- Advanced Practice Nursing (APRN) (https://voice.ons.org/topic/advanced-practice-nursing-aprn)
- Treatment side effects (https://voice.ons.org/topic/treatment-side-effects)
- Patient quality of life (https://voice.ons.org/topic/patient-quality-life)
- Putting evidence into practice (PEP) (https://voice.ons.org/topic/putting-evidence-practice-pep)
Managing Weight Loss in Patients With Cancer
Patients’ weight and nutrition status will often vary throughout the cancer care continuum. Weight loss might occur before the diagnosis, be one of the presenting cancer symptoms, be related to the tumor itself, or be secondary to side effects of their treatment (e.g., anorexia from chemotherapy or radiation).
Severe weight loss not only has a major impact on a patient’s quality of life but is directly responsible for up to one-fifth of all cancer deaths (https://doi.org/10.1080/01635581.2016.1180412). Weight loss in the patient with cancer can lead to negative outcomes (https://www.cancer.gov/about-cancer/treatment/side-effects/appetite-loss/nutrition-hp-pdq#section/_5), including an increased incidence and severity of treatment-related side effects, increased risk of infection, and ultimately an overall poorer prognosis leading to decreased survival rates. Advanced practice nurses (APNs) must take an active role in assessment and management of weight loss.
Identifying Patients at Risk
Nutrition screening is used to quickly identify patients who are at risk for developing malnutrition and promptly refer to a specialist such as a registered dietitian (RD) who can then perform a complete nutrition assessment (https://www.cancer.gov/about-cancer/treatment/side-effects/appetite-loss/nutrition-hp-pdq#section/_5) and implement a nutrition care plan. Historically, weight loss, low albumin, and low body mass index were used to identify patients with malnutrition; however, these results alone can have other explanations.
Ultimately, the recommendation from numerous organizations, including the Academy of Nutrition and Dietetics, ONS, Association of Community Cancer Centers, and Joint Commission, is that nutrition screening with a validated tool should be performed at regular intervals (https://www.cancer.gov/about-cancer/treatment/side-effects/appetite-loss/nutrition-hp-pdq#section/_5) over the cancer trajectory. Initial screening should occur before treatment begins, and additional evaluations can coincide with a patient’s treatment schedule (e.g., every two to four weeks with their chemotherapy cycles or weekly with radiation).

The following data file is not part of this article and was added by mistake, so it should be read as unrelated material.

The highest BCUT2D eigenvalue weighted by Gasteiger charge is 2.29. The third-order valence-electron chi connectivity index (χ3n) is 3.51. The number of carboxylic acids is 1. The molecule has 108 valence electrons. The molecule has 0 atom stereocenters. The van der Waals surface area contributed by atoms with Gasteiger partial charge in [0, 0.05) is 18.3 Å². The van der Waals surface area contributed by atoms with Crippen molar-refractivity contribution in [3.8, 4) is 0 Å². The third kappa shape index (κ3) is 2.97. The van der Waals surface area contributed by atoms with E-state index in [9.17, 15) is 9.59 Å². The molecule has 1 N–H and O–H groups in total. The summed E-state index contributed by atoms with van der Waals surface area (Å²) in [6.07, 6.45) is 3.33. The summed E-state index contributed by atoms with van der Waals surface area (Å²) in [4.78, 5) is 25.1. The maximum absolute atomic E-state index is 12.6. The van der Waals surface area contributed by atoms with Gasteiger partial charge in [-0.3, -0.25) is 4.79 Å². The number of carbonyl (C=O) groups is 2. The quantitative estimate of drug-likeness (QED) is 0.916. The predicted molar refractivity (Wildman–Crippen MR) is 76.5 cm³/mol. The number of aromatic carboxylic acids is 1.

APNs are paramount in assessing and performing screening and then knowing what to do with the results. Several validated nutrition screening tools are available, but the Patient-Generated Subjective Global Assessment is the most commonly accepted tool in cancer, validated for use in both inpatient and outpatient oncology settings. It divides patients into four nutrition categories (http://www.oncologynutrition.org/store/product/oncology-nutrition-for-clinical-practice-165): no intervention needed, education by RD or other clinician, intervention by RD, and critical need for improved symptom management. Based on screening, APNs must provide prompt intervention for referral to a formal RD nutrition assessment (https://www.ncbi.nlm.nih.gov/pmc/articles/PMC5679054/).
Anorexia or a loss of appetite is one of the more common reasons that patients with cancer lose weight. The ONS Putting Evidence Into Practice resources for anorexia (https://www.ons.org/practice-resources/pep/anorexia) have two interventions that are recommended for practice: (a) oral nutritional intervention that “involves the provision of dietary advice or education with or without dietary modification or nutritional supplements,” and (b) progestins. Systemic corticosteroids are considered “likely to be effective.”
APNs need to recognize weight loss in patients with cancer early and start interventions immediately to prevent it from becoming a more complicated and serious concern like cancer cachexia.